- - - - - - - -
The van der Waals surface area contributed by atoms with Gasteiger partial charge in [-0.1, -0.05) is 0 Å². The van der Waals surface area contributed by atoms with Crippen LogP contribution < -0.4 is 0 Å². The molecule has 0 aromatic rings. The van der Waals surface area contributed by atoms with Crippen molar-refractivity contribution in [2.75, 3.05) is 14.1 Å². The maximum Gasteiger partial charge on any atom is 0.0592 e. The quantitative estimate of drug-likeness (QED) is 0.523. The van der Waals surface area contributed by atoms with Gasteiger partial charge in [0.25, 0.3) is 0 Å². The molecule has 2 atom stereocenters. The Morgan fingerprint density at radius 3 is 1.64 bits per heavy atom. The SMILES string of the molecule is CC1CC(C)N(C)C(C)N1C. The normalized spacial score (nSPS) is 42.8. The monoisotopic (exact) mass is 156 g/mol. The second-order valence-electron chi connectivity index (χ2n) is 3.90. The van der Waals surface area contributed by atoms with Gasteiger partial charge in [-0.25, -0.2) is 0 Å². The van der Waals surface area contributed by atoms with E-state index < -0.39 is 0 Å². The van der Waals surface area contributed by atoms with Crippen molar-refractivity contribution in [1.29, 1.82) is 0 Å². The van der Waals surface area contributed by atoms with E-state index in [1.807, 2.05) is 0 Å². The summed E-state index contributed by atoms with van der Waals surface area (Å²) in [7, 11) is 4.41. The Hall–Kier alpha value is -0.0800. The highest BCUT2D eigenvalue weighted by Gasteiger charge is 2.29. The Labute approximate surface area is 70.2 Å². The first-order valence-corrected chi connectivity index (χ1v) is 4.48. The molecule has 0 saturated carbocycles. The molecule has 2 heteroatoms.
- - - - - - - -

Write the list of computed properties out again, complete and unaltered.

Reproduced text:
The van der Waals surface area contributed by atoms with Gasteiger partial charge in [-0.1, -0.05) is 0 Å². The van der Waals surface area contributed by atoms with Crippen LogP contribution < -0.4 is 0 Å². The molecule has 0 aromatic rings. The van der Waals surface area contributed by atoms with Crippen molar-refractivity contribution in [2.75, 3.05) is 14.1 Å². The maximum Gasteiger partial charge on any atom is 0.0592 e. The quantitative estimate of drug-likeness (QED) is 0.523. The van der Waals surface area contributed by atoms with Gasteiger partial charge in [0.25, 0.3) is 0 Å². The molecule has 2 atom stereocenters. The Morgan fingerprint density at radius 3 is 1.64 bits per heavy atom. The SMILES string of the molecule is CC1CC(C)N(C)C(C)N1C. The normalized spacial score (nSPS) is 42.8. The monoisotopic (exact) mass is 156 g/mol. The second-order valence-electron chi connectivity index (χ2n) is 3.90. The van der Waals surface area contributed by atoms with Gasteiger partial charge in [-0.25, -0.2) is 0 Å². The van der Waals surface area contributed by atoms with E-state index < -0.39 is 0 Å². The van der Waals surface area contributed by atoms with Crippen molar-refractivity contribution in [1.29, 1.82) is 0 Å². The van der Waals surface area contributed by atoms with E-state index in [1.807, 2.05) is 0 Å². The summed E-state index contributed by atoms with van der Waals surface area (Å²) in [7, 11) is 4.41. The Hall–Kier alpha value is -0.0800. The highest BCUT2D eigenvalue weighted by Gasteiger charge is 2.29. The Labute approximate surface area is 70.2 Å². The first-order valence-corrected chi connectivity index (χ1v) is 4.48. The molecule has 0 saturated carbocycles. The molecule has 2 heteroatoms.